Wednesday, February 16, 2011

2010 Book Industry Sales

Hot on the heels of this morning's news that Borders has filed for Chapter 11 bankruptcy is a report from the Association of American Publishers detailing the final sales figures for 2010. As expected, ebook sales smoked everything. While Borders reported an overall loss of $168 million for 2010, industry wide ebook sales jumped 164% to $441.3 million (up from $166.9 last year) - very little of which was earned by Borders, who will now close its largest 200 stores (out of the 642 still operating) in order to liquidate enough inventory to keep the others running. But with $1.29 billion in liabilities and a total of only $1.27 billion in assets, it's unlikely any suppliers will willingly throw away more inventory: each of the five largest publishers are owed double-digit millions for inventory already sold ($44.1 million to Penguin alone), and have stopped shipments to Borders weeks ago.

U.S. Book Sales Statistics compiled by the Association of American Publishers
Sales of physical editions fell in every segment of the market, with Adult Hardbacks down 5.1%, Adult Paperbacks losing two percent, and Mass Market titles dropping 6.3 percent. In the Children's and Young Adult book sector, Paperbacks lost 5.7 percent and hardbacks dropped 9.5%. Meanwhile, digital sales are experiencing unprecedented growth. Among audio titles, downloaded digital audio books climbed 38.8 percent while physical audio books lost 6.3%.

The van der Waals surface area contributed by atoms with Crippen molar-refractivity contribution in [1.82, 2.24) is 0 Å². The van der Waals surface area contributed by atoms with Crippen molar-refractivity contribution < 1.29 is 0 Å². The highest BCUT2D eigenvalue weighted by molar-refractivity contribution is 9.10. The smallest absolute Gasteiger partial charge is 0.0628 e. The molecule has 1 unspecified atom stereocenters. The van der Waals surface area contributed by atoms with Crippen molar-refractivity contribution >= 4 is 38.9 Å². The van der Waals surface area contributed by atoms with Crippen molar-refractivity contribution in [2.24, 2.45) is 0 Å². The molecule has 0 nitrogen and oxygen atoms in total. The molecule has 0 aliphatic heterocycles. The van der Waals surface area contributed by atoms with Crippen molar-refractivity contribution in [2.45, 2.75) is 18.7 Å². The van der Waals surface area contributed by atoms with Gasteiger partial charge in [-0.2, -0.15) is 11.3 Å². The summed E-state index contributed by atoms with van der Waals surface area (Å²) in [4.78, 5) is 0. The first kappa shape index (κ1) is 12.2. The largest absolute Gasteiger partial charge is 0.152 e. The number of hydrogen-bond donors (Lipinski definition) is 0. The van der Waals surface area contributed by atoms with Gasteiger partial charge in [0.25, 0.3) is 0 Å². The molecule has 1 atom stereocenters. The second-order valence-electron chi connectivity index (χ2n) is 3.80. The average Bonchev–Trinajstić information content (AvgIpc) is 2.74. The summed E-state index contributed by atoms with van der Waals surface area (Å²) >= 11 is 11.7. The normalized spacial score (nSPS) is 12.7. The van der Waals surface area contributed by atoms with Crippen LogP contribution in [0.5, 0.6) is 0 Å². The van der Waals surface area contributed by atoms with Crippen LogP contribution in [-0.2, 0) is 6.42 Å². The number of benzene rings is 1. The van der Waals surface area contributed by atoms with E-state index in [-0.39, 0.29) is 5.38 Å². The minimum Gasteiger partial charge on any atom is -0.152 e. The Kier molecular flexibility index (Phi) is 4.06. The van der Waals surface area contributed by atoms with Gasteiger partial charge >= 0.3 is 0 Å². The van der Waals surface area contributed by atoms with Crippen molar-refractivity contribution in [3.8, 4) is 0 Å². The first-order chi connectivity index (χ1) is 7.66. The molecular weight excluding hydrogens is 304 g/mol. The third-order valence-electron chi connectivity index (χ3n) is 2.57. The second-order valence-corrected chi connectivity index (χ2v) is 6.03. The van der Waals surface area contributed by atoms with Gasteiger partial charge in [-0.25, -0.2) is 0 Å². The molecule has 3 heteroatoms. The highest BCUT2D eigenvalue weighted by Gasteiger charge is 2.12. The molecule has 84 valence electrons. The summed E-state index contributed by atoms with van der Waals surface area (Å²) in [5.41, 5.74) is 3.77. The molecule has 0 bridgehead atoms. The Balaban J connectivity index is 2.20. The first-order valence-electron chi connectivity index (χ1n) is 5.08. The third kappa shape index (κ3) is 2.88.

The AAP's official figures put ebook sales at 8.32 percent of the domestic trade book market, up from 3.2 percent in 2009. As you can see from the chart above (released as part of this morning's press report), sales of printed books have now declined for three years running, while ebooks gained significant ground during the same period, and have done so consistently since the AAP began tracking digital sales in 2002.

And that's a trend that's not likely to change anytime soon.

With the single exception of a large jump in 2005, print book sales have remained essentially stagnant for over a decade now. And with the cost of print editions climbing as sales fall (a self-perpetuating cycle), and retail outlets being eliminated right and left at an alarming rate, digital editions will only continue to claim more and more of the overall book market.